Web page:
Someone asked me recently, now that I am retired from administrative leadership, if I plan to write my autobiography. My answer was a definite “No!” Narrating the details of my seventy-plus year pilgrimage would bore me almost as much as it would bore others. I do, however, remember a few events that might be interesting enough for public airing. One of them is the time that I turned down an invitation to appear in Penthouse magazine.

The phone call—it was the late 1970s, I think—came to our home in Grand Rapids late one afternoon. A pleasant woman asked me if I was willing to fly to New York City to serve on a panel of religious ethicists discussing “evangelicals and sexuality.” When I asked about the sponsorship of the panel, she immediately told me she would get to that topic after some other details, and then she reeled off the proposed date and the amount of a generous honorarium. I persisted: Who was sponsoring the panel? She answered: “I am calling on behalf of Bob Guccione of Penthouse magazine.”

“Oh, for crying out loud!” I exclaimed into the phone, and began to say that I would not do it. But she shot back, mentioning that a well-known professor from a university religion department had assured her that I was the right kind of person to appear in this published discussion. I got angry, urging her to tell the professor and Mr. Guccione what they were “full of.” And I hung up.

The next morning Paul Henry, a colleague in Calvin College’s Political Science Department who was also the son of the distinguished evangelical leader Carl F. H. Henry, stopped by my office. “Rich, are you going to appear in Penthouse? They called my dad yesterday and invited him. He turned them down, but they did tell him that you were one of the panel members.” I assured him that like his dad I had responded negatively.

What Paul did not tell me was that he had just seen the Calvin president on campus and had told him about his conversation with his dad. It wasn’t long before I was summoned to the president’s office. The conversation began like this. “I just heard about your invitation from Penthouse,” he said.

“Yeah,” I replied, “kind of weird, huh?”

“Yes it was weird and I think you should reconsider.”

My shocked response: “You want me to appear in Penthouse?” “No, of course not. I want you to tell them you will not do it.”

I told him about my phone conversation. And when I got to the punch line about what I actually said as I hung up he was elated. “Good for you! Good for you!”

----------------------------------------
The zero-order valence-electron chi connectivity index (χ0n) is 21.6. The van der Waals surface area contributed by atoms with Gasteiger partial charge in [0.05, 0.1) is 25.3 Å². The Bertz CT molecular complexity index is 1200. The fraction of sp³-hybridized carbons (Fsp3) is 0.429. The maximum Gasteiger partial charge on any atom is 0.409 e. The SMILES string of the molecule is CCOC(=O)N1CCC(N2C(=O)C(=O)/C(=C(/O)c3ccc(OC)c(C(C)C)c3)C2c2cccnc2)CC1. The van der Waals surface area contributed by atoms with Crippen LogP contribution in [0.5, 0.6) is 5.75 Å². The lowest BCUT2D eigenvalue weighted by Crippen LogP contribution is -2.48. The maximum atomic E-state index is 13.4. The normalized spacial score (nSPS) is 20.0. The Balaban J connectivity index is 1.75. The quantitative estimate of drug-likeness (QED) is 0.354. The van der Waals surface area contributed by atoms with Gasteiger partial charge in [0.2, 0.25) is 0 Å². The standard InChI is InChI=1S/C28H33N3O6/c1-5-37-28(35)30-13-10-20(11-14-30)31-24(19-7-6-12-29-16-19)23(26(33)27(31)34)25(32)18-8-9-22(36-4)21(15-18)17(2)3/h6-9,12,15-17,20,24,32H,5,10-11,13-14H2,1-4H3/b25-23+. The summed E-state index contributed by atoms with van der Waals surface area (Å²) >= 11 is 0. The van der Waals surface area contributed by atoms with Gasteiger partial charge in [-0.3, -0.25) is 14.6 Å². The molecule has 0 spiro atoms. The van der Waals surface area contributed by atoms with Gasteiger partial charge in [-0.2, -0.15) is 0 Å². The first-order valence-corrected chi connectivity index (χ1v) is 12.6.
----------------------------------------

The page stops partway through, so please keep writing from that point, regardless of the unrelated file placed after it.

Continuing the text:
Years later I was to write a book and give a lot of speeches about civil discourse. Whenever I was pushed by a questioner about the limits of civility I would allow that there are times when “civility is not enough.” I have never used one of those occasions to tell the story of my Penthouse conversation, but I have often thought about it as a case in point.

I’m sure I was too harsh with the woman on the phone. She was in the awkward situation of taking fire for Bob Guccione. But I do not regret having firmly rejected the invitation. I can imagine someone suggesting that it might have been a good thing to do as a “witness,” seeing the panel as an opportunity to reach a large audience who would otherwise not hear the evangelical perspective, or, more likely, get it in caricatured form.

But I really doubt whether appearing in Penthouse is an appropriate mode of Christian pedagogy. Most of the magazine’s patrons—I resist calling them “readers”!—do not go to those pages for information about ethics. It was more likely that I would have become a target of ridicule at the event than a source of knowledge, and even unintentionally reaffirm the debased values of Penthouse staff and readers. Furthermore, most of the Christian audience that I have seen as my primary community over the years would not have responded well to the news that I had agreed to “witness” in the pages of Penthouse. After all, Guccione no doubt believed the panel would boost sales, and I had no intention of helping him make money.

And I have to admit to a certain joy at the memory of it all. The phone call itself was irritating, but I remember with pleasure the way the Calvin College president responded when I told him what I said just before I slammed the phone down. Sometimes even a report about a crude response to a telephone caller plays well in an evangelical setting!

Richard J. Mouw is president emeritus of Fuller Theological Seminary.

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